“Sudarios” means “shrouds” in Spanish. “Sudarios,” the moving exhibition by Colombian artist-anthropologist Erika Diettes, now on view at the Museum of Contemporary Religious Art, shows the faces of 20 women who witnessed the torture and deaths of those they loved in the course of Colombia’s long civil war. It comes at a particularly appropriate time, as the army and guerrillas finally reach a peace accord.
Diettes began as a visual artist and decided to get a master’s degree in anthropology. “In anthropology, I learned to ask the question. If you know exactly the question you’re asking, it’s easier to have the visual tools that you need to tell the story.”
“Sudarios” grew from a project called “Río abajo,” known in English as “Drifting Away.” Diettes traveled around Colombia for close to two years for that, talking to the families of those who “disappeared” during the decades of warfare between the army and FARC, “really seeing the faces of the persons who were directly affected by the war.”
FARC stands for Fuerzas Armadas Revolucionarias de Colombia, or Revolutionary Armed Forces of Colombia, in English.
She took clothing or objects that belonged to the murdered, photographed them in water — as the bodies of the disappeared were tossed into the river — printed them on crystal and framed them. The impression was of stained glass. The photos were hung with candles around them, memorials to the victims of violence.
That led directly to “Sudarios,” which deals with the witnesses to that violence, photographed in black and white. Most of the subjects in the new exhibition were women she’d met during “Río abajo,” with whom she made a connection. They live in places, she says, “where there aren’t usually art exhibits.”
Like “Río,” “Sudarios” is exhibited only in churches and other sacred spaces. “That’s a decision I took from the beginning of the project because I want the spectator to feel that these images need a different state of emotion and attention,” she says. “The space is the accomplice of this. Even if you are not religious, the architecture itself invites that. You lower your voice, you tip your head a little down. It’s a clue for the spectator that you are supposed to look at this in a different manner.”
At MOCRA, a former chapel at St. Louis University, the stained glass windows are exposed for the first time in the institution’s quarter-century history, notes the Rev. Terrence Dempsey, the museum’s director. Usually, they provide too much light and must be covered; for “Sudarios,” they add to the effect.
“I have one body of work that takes shape in different visual forms,” Diettes says. She photographed the women while they spoke with a psychologist who specializes in grief therapy. It took two to three hours per person, “because I wanted to capture that exact instant when they are remembering the moment when their life was torn apart.”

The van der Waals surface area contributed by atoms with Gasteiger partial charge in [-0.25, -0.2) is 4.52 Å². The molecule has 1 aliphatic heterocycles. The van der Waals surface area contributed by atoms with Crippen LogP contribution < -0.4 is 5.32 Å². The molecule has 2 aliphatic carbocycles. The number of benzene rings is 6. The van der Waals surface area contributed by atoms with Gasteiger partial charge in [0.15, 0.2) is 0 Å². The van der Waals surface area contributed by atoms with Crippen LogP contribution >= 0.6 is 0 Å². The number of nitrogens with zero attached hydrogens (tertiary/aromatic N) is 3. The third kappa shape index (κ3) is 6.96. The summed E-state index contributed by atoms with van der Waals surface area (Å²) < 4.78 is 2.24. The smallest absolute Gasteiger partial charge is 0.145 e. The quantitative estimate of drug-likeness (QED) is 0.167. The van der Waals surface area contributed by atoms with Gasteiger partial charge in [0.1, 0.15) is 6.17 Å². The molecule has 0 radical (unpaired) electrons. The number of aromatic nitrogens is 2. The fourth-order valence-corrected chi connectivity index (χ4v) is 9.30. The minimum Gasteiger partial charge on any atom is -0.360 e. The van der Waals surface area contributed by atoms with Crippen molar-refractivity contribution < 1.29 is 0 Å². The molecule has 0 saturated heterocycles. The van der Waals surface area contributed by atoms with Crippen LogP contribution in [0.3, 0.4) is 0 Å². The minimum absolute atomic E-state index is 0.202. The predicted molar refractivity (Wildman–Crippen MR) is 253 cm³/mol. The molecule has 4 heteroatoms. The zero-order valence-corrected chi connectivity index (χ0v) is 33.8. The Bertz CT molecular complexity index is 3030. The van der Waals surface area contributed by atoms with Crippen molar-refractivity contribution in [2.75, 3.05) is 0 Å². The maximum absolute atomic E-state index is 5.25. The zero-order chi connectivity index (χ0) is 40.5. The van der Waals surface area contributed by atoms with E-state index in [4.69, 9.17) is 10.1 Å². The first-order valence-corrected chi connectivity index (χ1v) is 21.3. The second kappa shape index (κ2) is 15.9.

In the therapy process, “they remembered not only the tragic event, but also their loved ones. It’s this particular moment that’s a conjunction of love, pain, unbearable horror and memory. It’s all these stages that are being portrayed here.”
She called this project “Sudarios” with thoughts of both the shroud of Jesus and St. Veronica’s veil. Tradition holds that she was standing by as Christ was marched toward Golgotha, bearing the crosspiece; she gave him her veil to wipe his face, and when he handed it back, his image remained.
The portraits are printed on 7½-foot lengths of translucent silk — about the size of an actual shroud — and are visible from both sides. They’re hung from railings overhead, rippling as the air moves and seeming almost alive.
Diettes says that the photographs are large, in part, “to wrap the viewer in (the women’s) pain, this overwhelming pain invading the space and invading the spectator’s own physical space.”
All but one of the women have their eyes closed. “When you remember, especially if you remember pain, or love, you close your eyes, and it’s like your inner world. It’s that exact moment when you’re left with yourself and the pain and the emptiness that now inhabits your body. That’s what losing someone does to you. You become like the carrier of that emptiness.”
Of the woman whose eyes are open, Diettes says: “What really surprised me was that it was like she didn’t need to remember. This woman was present in the horror the whole time. For me, she’s the anchor of the whole exhibit. You see the violence. We can’t understand, and we really don’t want to understand. The only question you can ask is how they can rebuild from that. How do you go on?”
Does Diettes find hope in these portraits?
“I see not only pain and suffering; I see the women who tell this story,” she says. “It was an act of bravery to trust me to tell. They dressed up, they put on makeup and chose their best jewelry. That is part of their strength and dignity and of the story they’re telling the world.
“In the end, life will always impose itself. Human beings are deeply committed to life; we are resilient. There is always something around, this love, that makes you stay alive.”
For these women, “being alive is the bravest thing.”
What “Sudarios” • When 11 a.m.-4 p.m. Tuesday-Sunday through Dec. 4 • Where Museum of Contemporary Religious Art, 221 North Grand Boulevard • How much Free; donation suggested • More info 314-977-7170; slu.edu/mocra